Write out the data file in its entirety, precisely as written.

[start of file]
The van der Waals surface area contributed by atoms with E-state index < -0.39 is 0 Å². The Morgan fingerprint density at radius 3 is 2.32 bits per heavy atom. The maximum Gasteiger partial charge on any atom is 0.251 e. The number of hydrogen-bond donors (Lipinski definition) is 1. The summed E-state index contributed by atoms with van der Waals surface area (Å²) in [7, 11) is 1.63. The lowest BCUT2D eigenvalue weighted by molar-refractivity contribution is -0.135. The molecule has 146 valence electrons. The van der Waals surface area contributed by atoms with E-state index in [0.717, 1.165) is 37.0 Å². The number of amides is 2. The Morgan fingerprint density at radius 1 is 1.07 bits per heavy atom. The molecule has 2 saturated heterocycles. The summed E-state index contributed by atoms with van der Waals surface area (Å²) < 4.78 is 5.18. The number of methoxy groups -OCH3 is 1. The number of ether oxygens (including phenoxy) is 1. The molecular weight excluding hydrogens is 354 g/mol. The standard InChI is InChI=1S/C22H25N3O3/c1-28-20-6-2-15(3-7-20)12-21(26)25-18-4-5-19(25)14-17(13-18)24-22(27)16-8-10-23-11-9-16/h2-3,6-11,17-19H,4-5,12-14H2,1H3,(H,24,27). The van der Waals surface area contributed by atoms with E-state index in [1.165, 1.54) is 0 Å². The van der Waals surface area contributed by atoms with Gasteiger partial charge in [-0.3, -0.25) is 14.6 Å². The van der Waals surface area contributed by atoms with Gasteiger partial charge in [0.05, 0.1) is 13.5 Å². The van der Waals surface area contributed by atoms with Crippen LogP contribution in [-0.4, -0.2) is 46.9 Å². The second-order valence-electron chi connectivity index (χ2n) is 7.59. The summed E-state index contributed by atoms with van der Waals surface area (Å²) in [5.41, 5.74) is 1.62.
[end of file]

The van der Waals surface area contributed by atoms with E-state index < -0.39 is 0 Å². The Morgan fingerprint density at radius 3 is 2.32 bits per heavy atom. The maximum Gasteiger partial charge on any atom is 0.251 e. The number of hydrogen-bond donors (Lipinski definition) is 1. The summed E-state index contributed by atoms with van der Waals surface area (Å²) in [7, 11) is 1.63. The lowest BCUT2D eigenvalue weighted by molar-refractivity contribution is -0.135. The molecule has 146 valence electrons. The van der Waals surface area contributed by atoms with E-state index in [0.717, 1.165) is 37.0 Å². The number of amides is 2. The Morgan fingerprint density at radius 1 is 1.07 bits per heavy atom. The molecule has 2 saturated heterocycles. The summed E-state index contributed by atoms with van der Waals surface area (Å²) < 4.78 is 5.18. The number of methoxy groups -OCH3 is 1. The number of ether oxygens (including phenoxy) is 1. The molecular weight excluding hydrogens is 354 g/mol. The standard InChI is InChI=1S/C22H25N3O3/c1-28-20-6-2-15(3-7-20)12-21(26)25-18-4-5-19(25)14-17(13-18)24-22(27)16-8-10-23-11-9-16/h2-3,6-11,17-19H,4-5,12-14H2,1H3,(H,24,27). The van der Waals surface area contributed by atoms with E-state index in [1.165, 1.54) is 0 Å². The van der Waals surface area contributed by atoms with Gasteiger partial charge in [-0.3, -0.25) is 14.6 Å². The van der Waals surface area contributed by atoms with Gasteiger partial charge in [0.05, 0.1) is 13.5 Å². The van der Waals surface area contributed by atoms with Crippen LogP contribution in [-0.4, -0.2) is 46.9 Å². The second-order valence-electron chi connectivity index (χ2n) is 7.59. The summed E-state index contributed by atoms with van der Waals surface area (Å²) in [5.41, 5.74) is 1.62.